In C#, the term extension method refers to a method that can be applied to an existing type even if it does not belong to that type. They provide a way to add functionality to existing types without modifying the type.

It should be noted that extension methods are implemented as static methods, and they are declared through the this keyword and they should be a part of a non-generic static class.

The primary benefit of extension methods is that they allow developers to add methods to types that do not support them by default.

The following code example shows how an extension method can be defined in C#:

public static class MyExtensions
{
   public static bool IsNumber(this string str)
   {
       int i;
       return int.TryParse(str, out i);
   }
}

Now consider the following piece of code:

string str = "Hello World";
bool isNumeric = str.IsNumber();

When you execute the preceding code, the bool variable isNumeric will have a value of “false“.

If you store a number in the string variable str, the isNumber extension method would return true:

string str = "12345";
bool isNumeric = str.IsNumber();

Read: Top Online Courses to Learn C#

How to Create Custom Overloaded Methods in C#

The C# programming language allows programmers to define methods that have identical names but that differ in their signatures. This concept is known as method overloading. Method overloading can improve the readability of code and make your code efficient, readable, reusable, and maintainable.

The following code shows how you can overload methods in C#:

public class DBManager
{
   public void Add(DataSet dataSet)
   {
       //Write your code here to insert data from the DataSet instance to 
       //the data store.
   }
   public void Add(DataTableReader dataTableReader)
   {
      //Write your code to insert data from the DataTableReader instance to 
      //the data store.
   }
}

In the preceding code example, note how the two methods have been defined – they both have the same names but they differ in the parameters.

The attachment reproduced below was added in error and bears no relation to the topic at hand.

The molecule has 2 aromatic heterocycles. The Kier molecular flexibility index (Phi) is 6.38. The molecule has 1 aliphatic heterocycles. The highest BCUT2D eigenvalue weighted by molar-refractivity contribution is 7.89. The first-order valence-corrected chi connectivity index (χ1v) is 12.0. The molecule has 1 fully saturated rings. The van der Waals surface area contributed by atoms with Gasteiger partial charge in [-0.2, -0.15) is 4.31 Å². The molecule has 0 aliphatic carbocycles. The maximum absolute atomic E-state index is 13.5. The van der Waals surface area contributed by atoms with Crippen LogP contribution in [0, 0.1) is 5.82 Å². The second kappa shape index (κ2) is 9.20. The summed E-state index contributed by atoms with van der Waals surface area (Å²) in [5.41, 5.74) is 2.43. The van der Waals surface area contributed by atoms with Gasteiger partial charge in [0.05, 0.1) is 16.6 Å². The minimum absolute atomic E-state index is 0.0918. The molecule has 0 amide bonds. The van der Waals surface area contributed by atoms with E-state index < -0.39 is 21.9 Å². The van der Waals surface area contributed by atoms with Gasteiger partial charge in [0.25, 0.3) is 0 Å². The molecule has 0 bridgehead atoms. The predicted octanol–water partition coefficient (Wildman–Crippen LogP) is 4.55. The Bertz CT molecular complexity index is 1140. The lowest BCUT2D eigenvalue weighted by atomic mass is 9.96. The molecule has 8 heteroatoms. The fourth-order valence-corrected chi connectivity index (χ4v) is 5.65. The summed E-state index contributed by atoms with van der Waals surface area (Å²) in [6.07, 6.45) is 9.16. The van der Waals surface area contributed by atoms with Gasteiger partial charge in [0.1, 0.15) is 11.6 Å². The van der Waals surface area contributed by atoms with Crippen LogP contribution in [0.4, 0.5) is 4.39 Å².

The following code example shows another example of custom methods in C#. Note how – the method Add has been overloaded:

public class Helper {
 public static int Add(int x, int y) {
  return x + y;
 }
 public static double Add(double x,
  double y) {
  return x + y;
 }
}

You can learn more about method overloading in our tutorial: How to Overload Methods in C#.

Final Thoughts on Creating Custom Methods in C#

The C# programming language provides a lot of flexibility to create your own methods, define your custom logic inside it, and return one or more values if needed. By taking advantage of this flexibility, we can create powerful and useful custom methods for our applications.

Joydip Kanjilal
Joydip Kanjilal
A Microsoft Most Valuable Professional in ASP.NET, Speaker, and Author of several books and articles. More than 25 years of experience in IT with more than 18 years in Microsoft .NET and its related technologies. He was selected as a Community Credit Winner at http://www.community-credit.com several times. He has authored 8 books and more than 500 articles in some of the most reputed sites worldwide including MSDN, Info World, CodeMag, Tech Beacon, Tech Target, Developer, CodeGuru, and more.